“Political Rights are Human Rights” An interview with Father Miguel Concha

Free and fair elections are a critical component of a real democracy and citizens have long fought for the right to vote and to have their vote counted. Less recognized is that the right to vote is not just the right to elect representatives. It’s a human right, in the category of civil and political rights. These refer to the ability to participate in political life without discrimination or repression.

Today we want to look at that relationship between political rights, human rights and the right to vote, in the context of the upcoming elections. To do that, we’re privileged to have with us Father Miguel Concha. Father Concha is the Director of one of Mexico’s oldest and most prominent human rights center– the Fray Francisco de Vitoria center in Mexico City– which is organizing elections observations this election in Mexico. He’s also a professor at the National Autonomous University of Mexico.

Father, you’ve traditionally focused on the defense of human rights for over three decades. Ow did you make the decision to focus on the elections this year and what does that have to do with your work in the human rights field?

MC: Laura, this started in the year 1997, when they were first creating autonomous institutions for organizing and overseeing the elections in Mexico, influenced by our Central American sisters and brothers who were working in El Salvador and Guatemala to end the violence in a peaceful way and establish democratic systems. I was heavily influenced by that and I published a book titled: “Political Rights as Human Rights”.

I gave a copy to the then-Secretary of Government who was a friend of mine. He had been the Federal Attorney General before that and President of the National Commission of Human Rights before that and was the co-founder of the Mexican Human Rights Academy. I’m referring to Dr. Jorge Carpizo MacGregor.

I gave him the book and he told me, very enthusiastically, ‘This book has to be presented and distributed’. So, he organized a forum in the Coyoacan Cultural Center to promote citizen efforts to oversee the elections, and I asked Jose Woldenberg, who was the first president of the General Council of the National Elections Institute—we still didn’t know that he would later become the president of the council of the first autonomous institution in Mexico to run elections. in the Coyoacan Cultural Center, we presented the book that I’d written and coordinated with others, and that reflected the influence of the Central Americans who were seeking peace, and an end to violence and war in El Salvador and Guatemala.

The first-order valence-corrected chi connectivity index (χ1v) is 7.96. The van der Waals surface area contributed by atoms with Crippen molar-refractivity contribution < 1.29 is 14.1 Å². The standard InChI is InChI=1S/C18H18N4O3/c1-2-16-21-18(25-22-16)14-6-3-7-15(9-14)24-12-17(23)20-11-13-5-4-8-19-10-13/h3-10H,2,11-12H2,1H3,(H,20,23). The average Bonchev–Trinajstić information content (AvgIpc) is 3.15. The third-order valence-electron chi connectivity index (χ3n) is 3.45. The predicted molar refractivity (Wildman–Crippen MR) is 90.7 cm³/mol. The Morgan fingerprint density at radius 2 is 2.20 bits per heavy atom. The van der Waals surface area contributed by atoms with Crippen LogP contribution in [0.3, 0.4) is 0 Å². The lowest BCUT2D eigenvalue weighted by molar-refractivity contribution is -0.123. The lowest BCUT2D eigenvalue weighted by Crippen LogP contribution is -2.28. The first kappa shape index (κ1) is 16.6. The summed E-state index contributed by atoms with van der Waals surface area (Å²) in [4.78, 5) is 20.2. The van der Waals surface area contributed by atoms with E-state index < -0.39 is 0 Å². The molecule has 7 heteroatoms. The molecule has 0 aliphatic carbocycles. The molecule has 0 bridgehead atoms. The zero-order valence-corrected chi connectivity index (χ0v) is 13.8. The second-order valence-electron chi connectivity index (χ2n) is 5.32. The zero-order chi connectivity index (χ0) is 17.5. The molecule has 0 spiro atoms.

LC: So, this is one of the founding concepts of not only the start of elections institutions here in Mexico after seven decades of one-party rule, but also of establishing the peace agreements and forming democratic institutions in Central America. What were some of the basic precepts that you presented in this book?

MC: Really, it was based on the conviction of the Central American grassroots leaders after fighting so hard for respect for civil rights and also –although not so much yet–also for social rights. They insisted that the right of every person to the free and secret vote, the right of citizens to run for public office, the right of citizens to have their vote counted and the popular will represented in the processes of representative democracy be fully exercised.

It was terrible to see that the political rights were promoted out of the context of violence. And it’s a little sad to see that based on civil rights or economic, social and cultural rights, political rights are not measured, are still not considered human rights in Mexico– they have a lot to do with respect, protection, guarantee, and promotion of all the other rights.

A democratic state necessarily has to recognize these rights, has to respect them and has to protect them from attack, and has to promote them.

LC: If this was a concept that was fundamental at the very beginning of creating democratic institutions, why don’t we hear about it now? We hear about the technical aspects of organizing elections, but political rights as human rights doesn’t seem to be on the agenda.

MC: Unfortunately, in the coalition’s political campaigns in this race, among the candidates– at least among the candidates for president of the republic– we’re not seeing and we’re not hearing them talking about human rights.

And this in spite of the fact that in the country we have a crisis of human rights, of civil rights, of fundamental rights. We don’t see them addressing this. I think that they’re ignorant, they ignore the issue… Many federal government authorities don’t know what human rights are, they don’t understand why so many social organizations today in Mexico interpret their struggles as a fight for human rights—civil rights, political rights, economic, social and cultural rights. They don’t understand and that’s why they don’t comprehend what is happening in society and they can’t relate to the cause of respect and protection and promotion and guarantees for human rights.

LC: Since these are the people who govern us, that’s a pretty damning statement.

MC: Exactly, yes. And the same thig happens in the campaigns—they don’t understand.

LC: Yet Mexico is one of the countries that has signed the most international treaties and agreements on human rights, which means they’re part of Mexican law.

MC: Exactly. Mexico is known in the international sphere as a human rights promoter of because it has approved many of the international agreements on protection of human rights, and it hasn’t just approved them, but it has even recognized them constitutionally and legally. But this is very different from actively assuring that they are carried out in

practice and fomenting public policies–among them ELECTORAL public policies– that really respect human rights. In the electoral public policies, among others, that means to respect the vote of the citizens, to develop institutions that guarantee the citizens’ right to vote, to have authorities who understand the issues, who understand the problem, who know the importance of the matter and really guarantee the rights of the citizenry.

LC: Now that the Human Rights Center is involved in forming citizen observation missions for the 2018 elections, are you seeing a serious problem or threat to democracy as a result of this somehow disconnect between electoral processes in practice and the full recognition and respect for human rights?